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Bob Woodward Says Donald Trump “Does Not Understand Democracy”; Journalist Joins ‘Anna’ Post-Screening Panel To Talk Press Freedom, 2024 Election

When the National Press Club hosted a post-screening panel on the upcoming movie Anna, about Russian journalist and Vladimir Putin critic Anna Politkovskaya, the conversation — to not much of a surprise — led to Donald Trump and what his potential return to the White House would mean for democracy.

Rep. Eric Swalwell (D-CA) and former CIA director John Brennan joined journalist Bob Woodward for the post-screening event Wednesday evening, and each chimed in on the potential impact of another Trump presidency.

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Woodward, who released 20 audio interviews with Trump as part of The Trump Tapes in 2022, said, “I think an important question about Trump is, ‘Who is he?'”

“In the course of these interviews I asked him, ‘What’s the job of the president?’ And he said, ‘To protect the people.’ Now that’s a good answer. He did not protect the people [in the Covid crisis]. And if you get into this — I think it is hopeless to take a psychoanalytic trip — but I think it is helpful to see how he looks at himself. And he looks at himself as a figure of great prominence, great … kind of historic figure. And what he does not understand — and this is what is crippling, really important — he does not understand democracy. Why? Because democracy is about the others, the people. For Trump, the focus is himself. It’s all about himself. He does not comprehend democracy.”

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Woodward said that he is working on a book on how the Biden administration has handled Ukraine, a monumental crisis that he said that the president and his team had handled “with great seriousness, focus.” “It’s the hardest case in the world,” he said.

“If this had happened in the Trump administration, he would have had no idea … how to think it through, how to have the relations with other countries,” Woodward said. “What NATO has done, what other countries have done to stand up to Putin and Ukraine is quite remarkable, and it is something that has been led by the Biden administration.” He noted that when Trump was in office, “he was never confronted with a national security problem of that level, of that magnitude. It is something that we really need to think about. It is something that there needs to be more discussion and reporting.”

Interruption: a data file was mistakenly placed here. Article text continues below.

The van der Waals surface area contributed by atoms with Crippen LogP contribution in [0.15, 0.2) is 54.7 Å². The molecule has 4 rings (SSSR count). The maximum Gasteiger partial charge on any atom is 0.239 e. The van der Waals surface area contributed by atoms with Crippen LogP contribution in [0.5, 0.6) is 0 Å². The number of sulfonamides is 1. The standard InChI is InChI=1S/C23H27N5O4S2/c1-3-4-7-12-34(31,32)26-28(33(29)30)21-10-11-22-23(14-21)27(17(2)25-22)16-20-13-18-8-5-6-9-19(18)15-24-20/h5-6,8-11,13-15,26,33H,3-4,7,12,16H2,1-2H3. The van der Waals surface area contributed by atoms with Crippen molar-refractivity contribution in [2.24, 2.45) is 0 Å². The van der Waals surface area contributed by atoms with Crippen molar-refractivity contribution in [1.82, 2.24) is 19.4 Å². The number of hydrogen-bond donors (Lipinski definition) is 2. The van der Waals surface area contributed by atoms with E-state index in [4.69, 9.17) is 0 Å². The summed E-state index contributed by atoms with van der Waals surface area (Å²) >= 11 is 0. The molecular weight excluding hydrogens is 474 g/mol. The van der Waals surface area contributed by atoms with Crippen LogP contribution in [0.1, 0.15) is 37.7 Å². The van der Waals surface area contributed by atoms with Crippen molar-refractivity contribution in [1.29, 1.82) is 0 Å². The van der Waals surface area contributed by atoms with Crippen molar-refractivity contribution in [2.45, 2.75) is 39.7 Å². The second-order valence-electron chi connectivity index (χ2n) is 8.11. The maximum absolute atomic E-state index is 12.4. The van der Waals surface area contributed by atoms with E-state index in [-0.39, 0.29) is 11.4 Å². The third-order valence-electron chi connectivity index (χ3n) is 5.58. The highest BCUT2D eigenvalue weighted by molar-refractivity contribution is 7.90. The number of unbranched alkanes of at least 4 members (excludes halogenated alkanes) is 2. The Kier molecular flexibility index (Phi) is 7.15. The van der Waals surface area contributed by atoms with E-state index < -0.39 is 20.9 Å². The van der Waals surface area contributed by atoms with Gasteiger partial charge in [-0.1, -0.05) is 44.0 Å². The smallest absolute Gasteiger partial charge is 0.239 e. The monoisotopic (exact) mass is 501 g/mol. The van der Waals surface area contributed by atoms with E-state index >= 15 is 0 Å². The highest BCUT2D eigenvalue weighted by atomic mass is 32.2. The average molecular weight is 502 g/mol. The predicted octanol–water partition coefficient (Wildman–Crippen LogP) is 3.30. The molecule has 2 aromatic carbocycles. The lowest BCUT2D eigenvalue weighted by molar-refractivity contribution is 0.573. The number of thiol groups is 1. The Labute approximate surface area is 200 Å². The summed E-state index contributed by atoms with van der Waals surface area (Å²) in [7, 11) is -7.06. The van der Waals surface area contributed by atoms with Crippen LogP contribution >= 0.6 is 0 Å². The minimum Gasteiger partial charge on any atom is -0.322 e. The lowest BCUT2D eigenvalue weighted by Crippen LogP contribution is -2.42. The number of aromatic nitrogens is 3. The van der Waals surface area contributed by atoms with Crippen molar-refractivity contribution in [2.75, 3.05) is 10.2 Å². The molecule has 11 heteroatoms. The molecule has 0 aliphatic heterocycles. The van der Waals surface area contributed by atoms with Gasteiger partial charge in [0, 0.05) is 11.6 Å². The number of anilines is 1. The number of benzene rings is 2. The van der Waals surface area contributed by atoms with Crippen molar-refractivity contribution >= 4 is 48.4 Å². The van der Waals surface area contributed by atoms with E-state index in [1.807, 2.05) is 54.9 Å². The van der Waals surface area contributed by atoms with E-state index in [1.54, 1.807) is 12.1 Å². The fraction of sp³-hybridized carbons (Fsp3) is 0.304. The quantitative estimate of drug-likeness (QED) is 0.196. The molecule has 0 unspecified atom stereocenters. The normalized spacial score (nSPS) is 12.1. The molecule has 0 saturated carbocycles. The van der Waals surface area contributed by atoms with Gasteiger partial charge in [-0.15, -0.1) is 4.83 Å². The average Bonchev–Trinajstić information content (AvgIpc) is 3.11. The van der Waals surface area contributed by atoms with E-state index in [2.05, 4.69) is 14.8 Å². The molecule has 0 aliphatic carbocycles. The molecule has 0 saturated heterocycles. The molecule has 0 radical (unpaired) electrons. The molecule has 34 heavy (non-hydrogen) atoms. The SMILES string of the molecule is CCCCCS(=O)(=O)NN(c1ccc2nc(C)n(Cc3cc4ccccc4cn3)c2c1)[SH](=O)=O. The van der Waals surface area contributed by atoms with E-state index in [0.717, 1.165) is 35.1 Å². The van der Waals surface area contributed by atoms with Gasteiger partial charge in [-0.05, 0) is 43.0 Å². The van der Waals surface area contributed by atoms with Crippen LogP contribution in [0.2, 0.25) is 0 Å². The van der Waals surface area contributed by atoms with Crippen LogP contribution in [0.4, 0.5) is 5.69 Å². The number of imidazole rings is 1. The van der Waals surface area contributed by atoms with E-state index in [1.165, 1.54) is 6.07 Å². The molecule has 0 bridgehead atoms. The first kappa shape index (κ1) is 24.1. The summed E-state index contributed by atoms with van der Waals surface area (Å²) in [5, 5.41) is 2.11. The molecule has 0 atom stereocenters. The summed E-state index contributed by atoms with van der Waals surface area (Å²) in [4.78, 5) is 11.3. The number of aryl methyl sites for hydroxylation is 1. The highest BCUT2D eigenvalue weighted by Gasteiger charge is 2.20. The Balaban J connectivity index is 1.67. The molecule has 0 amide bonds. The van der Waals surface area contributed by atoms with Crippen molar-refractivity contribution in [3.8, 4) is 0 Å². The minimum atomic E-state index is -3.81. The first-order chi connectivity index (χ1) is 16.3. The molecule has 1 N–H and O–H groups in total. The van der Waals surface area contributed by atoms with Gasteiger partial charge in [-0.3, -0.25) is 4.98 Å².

Woodward also told Swalwell and Brennan that he was “glad you both are not hiding your views and conclusions. I think more people need to speak out and say, ‘This is what I mean.'” He pointed to Brennan’s willingness “as former CIA director, to come out and say, ‘This is what I know about the world and the responsibility of America in that world and how Donald Trump is a threat to that. You want to write an op-ed piece?”

Some in the audience laughed.

Brennan said that he had a draft written.

Their comments came as the fate of a massive national security funding package that includes aid to Ukraine remains stalled in the House, with it still unclear when or if Speaker Mike Johnson will bring it to the floor.

Brennan warned that if the U.S. under a Trump administration “recedes from that responsibility [toward NATO], you will see quite a change in European attitudes. They are not going to be able to withstand the hot breath of a Russian military, invading Europe, without the United States involvement. And they will work deals with a Russia and a Putin. They don’t have the military wherewithal to stop them.”

Swalwell noted that Putin is “incredibly patient. … He doesn’t respond to the news of the day or the setbacks of the day, especially the ones that he has seen on the battlefield, because he is not a western leader. A western leader who is held to account by a free press has to respond to the news of the day and the setbacks of the day, and their tactics and their strategy. And with Putin, because there is not a free press in Russia, we think, how does he respond to all those Russian mothers who have lost their children on the battlefield? He doesn’t, he doesn’t have to, and so he can price in to how he is going to prosecute this war, that victory is going to be whatever he declares it to be.”

From left: Sean Penn, John Brennan and Rep. Eric Swalwell
From left: Sean Penn, John Brennan and Rep. Eric Swalwell

Anna stars Maxine Peake as Politkovskaya, the famed Russian journalist and critic of Putin who, after exposing atrocities in Chechnya, was shot dead in her Moscow apartment building on October 7, 2006. That date also is Putin’s birthday.

National Press Club president Emily Wilkins moderated the panel. Also speaking at the event was Mark Maxey, the president of Rolling Pictures and producer of Anna, as well as executive producer Sean Penn.

Penn said that the film, directed by James Strong, is “more personal than polemic. It just so successfully humanizes the portrayal of its subjects.”

Penn said that Politkovskaya was “uncommonly dedicated to her work, and telling the truth without fear or favor, and she was murdered for it.”

He noted that the movie was being screened “only a month after the murder of Alexei Navalny while our allies in Ukraine remain besieged, and while Putin, the nuclear-armed gangster behind all this death and destruction remains at large.” He added that while the film is a drama that will entertain audiences, “I believe equally it serves as a meditation on the ways we can regroup our sense of our own place and what our voices must do.”

The movie also pays tribute to more than 1,800 journalists who have been killed worldwide this century.

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